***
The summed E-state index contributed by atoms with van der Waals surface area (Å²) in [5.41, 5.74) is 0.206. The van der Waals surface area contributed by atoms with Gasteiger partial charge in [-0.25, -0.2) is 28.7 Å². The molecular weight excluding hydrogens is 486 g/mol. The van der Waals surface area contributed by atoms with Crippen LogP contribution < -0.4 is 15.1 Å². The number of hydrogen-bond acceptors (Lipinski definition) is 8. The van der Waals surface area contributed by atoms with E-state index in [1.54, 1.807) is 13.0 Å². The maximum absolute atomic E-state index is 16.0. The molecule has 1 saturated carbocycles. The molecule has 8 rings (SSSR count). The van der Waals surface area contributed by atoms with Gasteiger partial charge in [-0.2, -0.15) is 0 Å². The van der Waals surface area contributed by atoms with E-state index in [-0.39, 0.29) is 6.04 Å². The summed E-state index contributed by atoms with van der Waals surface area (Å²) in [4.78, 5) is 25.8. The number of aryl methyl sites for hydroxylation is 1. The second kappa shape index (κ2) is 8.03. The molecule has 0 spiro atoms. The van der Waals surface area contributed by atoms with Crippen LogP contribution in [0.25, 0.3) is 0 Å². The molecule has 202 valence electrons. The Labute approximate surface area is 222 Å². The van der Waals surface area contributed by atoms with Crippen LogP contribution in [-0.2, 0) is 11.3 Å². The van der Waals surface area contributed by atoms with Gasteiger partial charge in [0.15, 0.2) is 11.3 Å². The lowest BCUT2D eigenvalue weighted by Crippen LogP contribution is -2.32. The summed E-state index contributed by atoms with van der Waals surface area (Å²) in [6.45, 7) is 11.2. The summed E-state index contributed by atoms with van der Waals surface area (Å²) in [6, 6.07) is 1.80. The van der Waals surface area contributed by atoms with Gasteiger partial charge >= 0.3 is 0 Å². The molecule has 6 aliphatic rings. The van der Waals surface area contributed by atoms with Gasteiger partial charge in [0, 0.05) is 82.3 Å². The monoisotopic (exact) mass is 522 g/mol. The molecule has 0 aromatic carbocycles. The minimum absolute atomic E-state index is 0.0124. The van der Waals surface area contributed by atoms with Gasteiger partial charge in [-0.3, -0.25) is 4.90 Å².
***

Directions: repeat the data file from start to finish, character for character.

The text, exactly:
The summed E-state index contributed by atoms with van der Waals surface area (Å²) in [5.41, 5.74) is 0.206. The van der Waals surface area contributed by atoms with Gasteiger partial charge in [-0.25, -0.2) is 28.7 Å². The molecular weight excluding hydrogens is 486 g/mol. The van der Waals surface area contributed by atoms with Crippen LogP contribution < -0.4 is 15.1 Å². The number of hydrogen-bond acceptors (Lipinski definition) is 8. The van der Waals surface area contributed by atoms with E-state index in [1.54, 1.807) is 13.0 Å². The maximum absolute atomic E-state index is 16.0. The molecule has 1 saturated carbocycles. The molecule has 8 rings (SSSR count). The van der Waals surface area contributed by atoms with Gasteiger partial charge in [-0.2, -0.15) is 0 Å². The van der Waals surface area contributed by atoms with E-state index in [-0.39, 0.29) is 6.04 Å². The summed E-state index contributed by atoms with van der Waals surface area (Å²) in [4.78, 5) is 25.8. The number of aryl methyl sites for hydroxylation is 1. The second kappa shape index (κ2) is 8.03. The molecule has 0 spiro atoms. The van der Waals surface area contributed by atoms with Crippen LogP contribution in [0.25, 0.3) is 0 Å². The molecule has 202 valence electrons. The Labute approximate surface area is 222 Å². The van der Waals surface area contributed by atoms with Crippen LogP contribution in [-0.2, 0) is 11.3 Å². The van der Waals surface area contributed by atoms with Gasteiger partial charge in [0.15, 0.2) is 11.3 Å². The lowest BCUT2D eigenvalue weighted by Crippen LogP contribution is -2.32. The summed E-state index contributed by atoms with van der Waals surface area (Å²) in [6.45, 7) is 11.2. The summed E-state index contributed by atoms with van der Waals surface area (Å²) in [6, 6.07) is 1.80. The van der Waals surface area contributed by atoms with Gasteiger partial charge >= 0.3 is 0 Å². The molecule has 6 aliphatic rings. The van der Waals surface area contributed by atoms with Gasteiger partial charge in [0, 0.05) is 82.3 Å². The monoisotopic (exact) mass is 522 g/mol. The molecule has 0 aromatic carbocycles. The minimum absolute atomic E-state index is 0.0124. The van der Waals surface area contributed by atoms with Gasteiger partial charge in [-0.3, -0.25) is 4.90 Å².